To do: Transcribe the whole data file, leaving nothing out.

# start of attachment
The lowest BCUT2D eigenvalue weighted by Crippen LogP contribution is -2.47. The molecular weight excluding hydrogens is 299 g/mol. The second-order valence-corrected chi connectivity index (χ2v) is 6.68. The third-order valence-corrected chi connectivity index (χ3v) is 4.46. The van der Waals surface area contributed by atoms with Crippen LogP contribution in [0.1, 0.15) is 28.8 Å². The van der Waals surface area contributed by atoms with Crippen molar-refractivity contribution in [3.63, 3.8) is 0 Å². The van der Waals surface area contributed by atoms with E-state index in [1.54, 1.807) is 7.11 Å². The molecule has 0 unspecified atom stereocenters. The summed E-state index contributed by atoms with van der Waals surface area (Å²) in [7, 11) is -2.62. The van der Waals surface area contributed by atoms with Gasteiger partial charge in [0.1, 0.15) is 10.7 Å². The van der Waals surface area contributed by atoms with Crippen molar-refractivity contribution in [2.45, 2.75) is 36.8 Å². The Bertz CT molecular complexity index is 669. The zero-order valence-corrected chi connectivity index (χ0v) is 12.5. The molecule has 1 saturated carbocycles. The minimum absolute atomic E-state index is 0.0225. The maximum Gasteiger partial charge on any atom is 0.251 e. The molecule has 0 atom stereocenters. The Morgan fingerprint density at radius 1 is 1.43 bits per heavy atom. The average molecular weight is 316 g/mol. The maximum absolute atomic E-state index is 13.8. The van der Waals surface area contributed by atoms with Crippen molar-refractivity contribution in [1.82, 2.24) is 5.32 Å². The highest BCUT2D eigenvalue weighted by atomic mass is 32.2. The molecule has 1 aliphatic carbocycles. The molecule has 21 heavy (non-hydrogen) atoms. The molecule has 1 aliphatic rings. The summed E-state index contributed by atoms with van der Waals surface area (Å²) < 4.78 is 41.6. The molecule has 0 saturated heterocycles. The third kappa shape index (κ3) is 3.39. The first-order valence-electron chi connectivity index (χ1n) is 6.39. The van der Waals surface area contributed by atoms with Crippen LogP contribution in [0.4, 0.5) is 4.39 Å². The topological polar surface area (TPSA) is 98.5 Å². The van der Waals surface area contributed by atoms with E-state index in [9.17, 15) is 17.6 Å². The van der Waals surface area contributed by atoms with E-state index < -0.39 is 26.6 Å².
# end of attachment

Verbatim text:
The lowest BCUT2D eigenvalue weighted by Crippen LogP contribution is -2.47. The molecular weight excluding hydrogens is 299 g/mol. The second-order valence-corrected chi connectivity index (χ2v) is 6.68. The third-order valence-corrected chi connectivity index (χ3v) is 4.46. The van der Waals surface area contributed by atoms with Crippen LogP contribution in [0.1, 0.15) is 28.8 Å². The van der Waals surface area contributed by atoms with Crippen molar-refractivity contribution in [3.63, 3.8) is 0 Å². The van der Waals surface area contributed by atoms with E-state index in [1.54, 1.807) is 7.11 Å². The molecule has 0 unspecified atom stereocenters. The summed E-state index contributed by atoms with van der Waals surface area (Å²) in [7, 11) is -2.62. The van der Waals surface area contributed by atoms with Gasteiger partial charge in [0.1, 0.15) is 10.7 Å². The van der Waals surface area contributed by atoms with Crippen molar-refractivity contribution in [2.45, 2.75) is 36.8 Å². The Bertz CT molecular complexity index is 669. The zero-order valence-corrected chi connectivity index (χ0v) is 12.5. The molecule has 1 saturated carbocycles. The minimum absolute atomic E-state index is 0.0225. The maximum Gasteiger partial charge on any atom is 0.251 e. The molecule has 0 atom stereocenters. The Morgan fingerprint density at radius 1 is 1.43 bits per heavy atom. The average molecular weight is 316 g/mol. The maximum absolute atomic E-state index is 13.8. The van der Waals surface area contributed by atoms with Crippen molar-refractivity contribution in [1.82, 2.24) is 5.32 Å². The highest BCUT2D eigenvalue weighted by atomic mass is 32.2. The molecule has 1 aliphatic carbocycles. The molecule has 21 heavy (non-hydrogen) atoms. The molecule has 1 aliphatic rings. The summed E-state index contributed by atoms with van der Waals surface area (Å²) < 4.78 is 41.6. The molecule has 0 saturated heterocycles. The third kappa shape index (κ3) is 3.39. The first-order valence-electron chi connectivity index (χ1n) is 6.39. The van der Waals surface area contributed by atoms with Crippen LogP contribution in [0.4, 0.5) is 4.39 Å². The topological polar surface area (TPSA) is 98.5 Å². The van der Waals surface area contributed by atoms with E-state index in [9.17, 15) is 17.6 Å². The van der Waals surface area contributed by atoms with E-state index < -0.39 is 26.6 Å².